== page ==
Depending on the latitude, the time of equal light and equal darkness occurs during early February.
During the early evening hours of winter, the stars that shine from the southern sky are a sampler of the sky’s brightest stars.
In this commentary is a different idea about year-round daylight time, based on astronomical concepts for the mid-northern latitudes. Year-round or not, a different approach may yield better results.
The Celestial Scorpion glides across the southern sky during summer evenings.
The five bright planets – Mercury, Venus, Mars, Saturn, and Jupiter – are strung across the plane of the solar system from the east-northeast horizon to the southwest skyline. Simultaneously, five planets are visible.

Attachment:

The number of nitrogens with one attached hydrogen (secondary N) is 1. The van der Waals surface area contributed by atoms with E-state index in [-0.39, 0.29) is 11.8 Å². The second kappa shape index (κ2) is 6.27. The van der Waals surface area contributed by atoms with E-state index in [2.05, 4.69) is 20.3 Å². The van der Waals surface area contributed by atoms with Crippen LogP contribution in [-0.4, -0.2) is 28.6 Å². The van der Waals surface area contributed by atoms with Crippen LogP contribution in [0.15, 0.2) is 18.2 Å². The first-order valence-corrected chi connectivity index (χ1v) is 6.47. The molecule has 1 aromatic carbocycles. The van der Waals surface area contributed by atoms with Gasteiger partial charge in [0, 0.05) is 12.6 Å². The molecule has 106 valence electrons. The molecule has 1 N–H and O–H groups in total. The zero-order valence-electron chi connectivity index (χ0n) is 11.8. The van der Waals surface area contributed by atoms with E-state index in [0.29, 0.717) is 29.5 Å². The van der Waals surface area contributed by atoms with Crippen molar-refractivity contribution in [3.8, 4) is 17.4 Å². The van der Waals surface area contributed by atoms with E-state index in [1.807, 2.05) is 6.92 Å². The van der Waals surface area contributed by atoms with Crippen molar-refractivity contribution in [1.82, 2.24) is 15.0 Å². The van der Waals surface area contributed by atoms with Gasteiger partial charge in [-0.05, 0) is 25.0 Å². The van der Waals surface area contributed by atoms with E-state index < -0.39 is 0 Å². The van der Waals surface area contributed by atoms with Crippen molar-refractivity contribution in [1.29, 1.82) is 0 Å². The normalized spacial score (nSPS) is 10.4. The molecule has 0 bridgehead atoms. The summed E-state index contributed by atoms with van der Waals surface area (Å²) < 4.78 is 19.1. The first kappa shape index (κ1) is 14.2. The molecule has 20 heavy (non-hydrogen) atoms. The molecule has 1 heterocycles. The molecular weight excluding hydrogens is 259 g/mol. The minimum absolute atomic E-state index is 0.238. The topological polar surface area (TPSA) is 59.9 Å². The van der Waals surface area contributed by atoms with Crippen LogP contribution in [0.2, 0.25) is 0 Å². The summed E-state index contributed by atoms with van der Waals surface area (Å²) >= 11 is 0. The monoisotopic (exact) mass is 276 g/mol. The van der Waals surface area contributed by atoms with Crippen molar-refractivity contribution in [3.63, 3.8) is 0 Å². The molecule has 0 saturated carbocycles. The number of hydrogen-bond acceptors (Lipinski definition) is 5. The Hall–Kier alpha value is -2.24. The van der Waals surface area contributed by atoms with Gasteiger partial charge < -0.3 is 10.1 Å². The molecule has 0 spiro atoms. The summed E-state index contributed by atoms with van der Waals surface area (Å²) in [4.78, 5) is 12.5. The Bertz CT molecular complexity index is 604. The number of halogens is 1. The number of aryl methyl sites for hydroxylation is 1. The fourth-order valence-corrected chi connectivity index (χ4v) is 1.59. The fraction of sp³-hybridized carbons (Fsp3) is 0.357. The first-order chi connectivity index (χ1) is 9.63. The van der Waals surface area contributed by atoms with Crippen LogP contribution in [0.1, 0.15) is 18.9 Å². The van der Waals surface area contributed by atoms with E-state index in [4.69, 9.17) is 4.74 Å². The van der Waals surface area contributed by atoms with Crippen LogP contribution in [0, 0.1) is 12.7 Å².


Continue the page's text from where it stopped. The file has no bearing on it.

This morning’s crescent moon joins Venus in the eastern sky. Four planets arch across the morning sky.
by Jeffrey L. Hunt As the moon moves toward its Full phase, the Classic Scorpion catches the lunar orb in its pincers. This evening the moon is 80% illuminated, as it is 9.8 days past the New phase. One hour… Read More ›
Brilliant Morning Star Venus shines brightly in the morning sky during 2020 and early 2021.
On December 21, 2020, in a close conjunction, Jupiter passes Saturn in the evening sky This is known as a Great Conjunction. Look toward the southwest about one hour after sunset. The bright “star” is Jupiter. Dimmer Saturn is immediately to the Giant Planet’s upper right.